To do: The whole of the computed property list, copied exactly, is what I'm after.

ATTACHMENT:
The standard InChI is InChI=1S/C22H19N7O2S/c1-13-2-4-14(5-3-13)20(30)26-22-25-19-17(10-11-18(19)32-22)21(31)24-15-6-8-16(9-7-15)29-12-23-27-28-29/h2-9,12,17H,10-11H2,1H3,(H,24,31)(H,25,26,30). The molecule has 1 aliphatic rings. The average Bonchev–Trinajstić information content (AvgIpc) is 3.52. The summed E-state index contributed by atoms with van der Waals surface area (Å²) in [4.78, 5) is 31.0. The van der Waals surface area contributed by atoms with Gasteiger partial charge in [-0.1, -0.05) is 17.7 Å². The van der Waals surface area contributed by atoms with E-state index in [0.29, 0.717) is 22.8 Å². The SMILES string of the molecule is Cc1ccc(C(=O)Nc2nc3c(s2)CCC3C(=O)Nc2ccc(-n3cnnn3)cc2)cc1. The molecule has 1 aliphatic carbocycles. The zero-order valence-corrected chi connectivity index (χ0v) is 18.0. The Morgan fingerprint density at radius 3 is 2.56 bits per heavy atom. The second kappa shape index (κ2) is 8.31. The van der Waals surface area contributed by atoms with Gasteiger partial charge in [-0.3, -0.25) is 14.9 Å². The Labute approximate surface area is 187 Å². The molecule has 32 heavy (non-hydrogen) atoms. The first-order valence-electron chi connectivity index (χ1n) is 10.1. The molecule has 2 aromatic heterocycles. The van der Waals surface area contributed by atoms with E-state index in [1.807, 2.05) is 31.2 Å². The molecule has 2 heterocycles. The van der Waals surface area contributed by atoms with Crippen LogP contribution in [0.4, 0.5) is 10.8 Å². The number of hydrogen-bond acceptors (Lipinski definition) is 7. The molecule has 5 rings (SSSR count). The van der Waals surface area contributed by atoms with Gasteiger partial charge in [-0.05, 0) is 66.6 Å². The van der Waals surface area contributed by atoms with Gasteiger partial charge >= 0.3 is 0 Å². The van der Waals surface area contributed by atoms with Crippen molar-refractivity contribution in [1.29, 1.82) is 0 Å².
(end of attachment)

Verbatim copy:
The standard InChI is InChI=1S/C22H19N7O2S/c1-13-2-4-14(5-3-13)20(30)26-22-25-19-17(10-11-18(19)32-22)21(31)24-15-6-8-16(9-7-15)29-12-23-27-28-29/h2-9,12,17H,10-11H2,1H3,(H,24,31)(H,25,26,30). The molecule has 1 aliphatic rings. The average Bonchev–Trinajstić information content (AvgIpc) is 3.52. The summed E-state index contributed by atoms with van der Waals surface area (Å²) in [4.78, 5) is 31.0. The van der Waals surface area contributed by atoms with Gasteiger partial charge in [-0.1, -0.05) is 17.7 Å². The van der Waals surface area contributed by atoms with E-state index in [0.29, 0.717) is 22.8 Å². The SMILES string of the molecule is Cc1ccc(C(=O)Nc2nc3c(s2)CCC3C(=O)Nc2ccc(-n3cnnn3)cc2)cc1. The molecule has 1 aliphatic carbocycles. The zero-order valence-corrected chi connectivity index (χ0v) is 18.0. The Morgan fingerprint density at radius 3 is 2.56 bits per heavy atom. The second kappa shape index (κ2) is 8.31. The van der Waals surface area contributed by atoms with Gasteiger partial charge in [-0.3, -0.25) is 14.9 Å². The Labute approximate surface area is 187 Å². The molecule has 32 heavy (non-hydrogen) atoms. The first-order valence-electron chi connectivity index (χ1n) is 10.1. The molecule has 2 aromatic heterocycles. The van der Waals surface area contributed by atoms with E-state index in [1.807, 2.05) is 31.2 Å². The molecule has 2 heterocycles. The van der Waals surface area contributed by atoms with Crippen LogP contribution in [0.4, 0.5) is 10.8 Å². The number of hydrogen-bond acceptors (Lipinski definition) is 7. The molecule has 5 rings (SSSR count). The van der Waals surface area contributed by atoms with Gasteiger partial charge in [-0.05, 0) is 66.6 Å². The van der Waals surface area contributed by atoms with Gasteiger partial charge >= 0.3 is 0 Å². The van der Waals surface area contributed by atoms with Crippen molar-refractivity contribution in [1.29, 1.82) is 0 Å².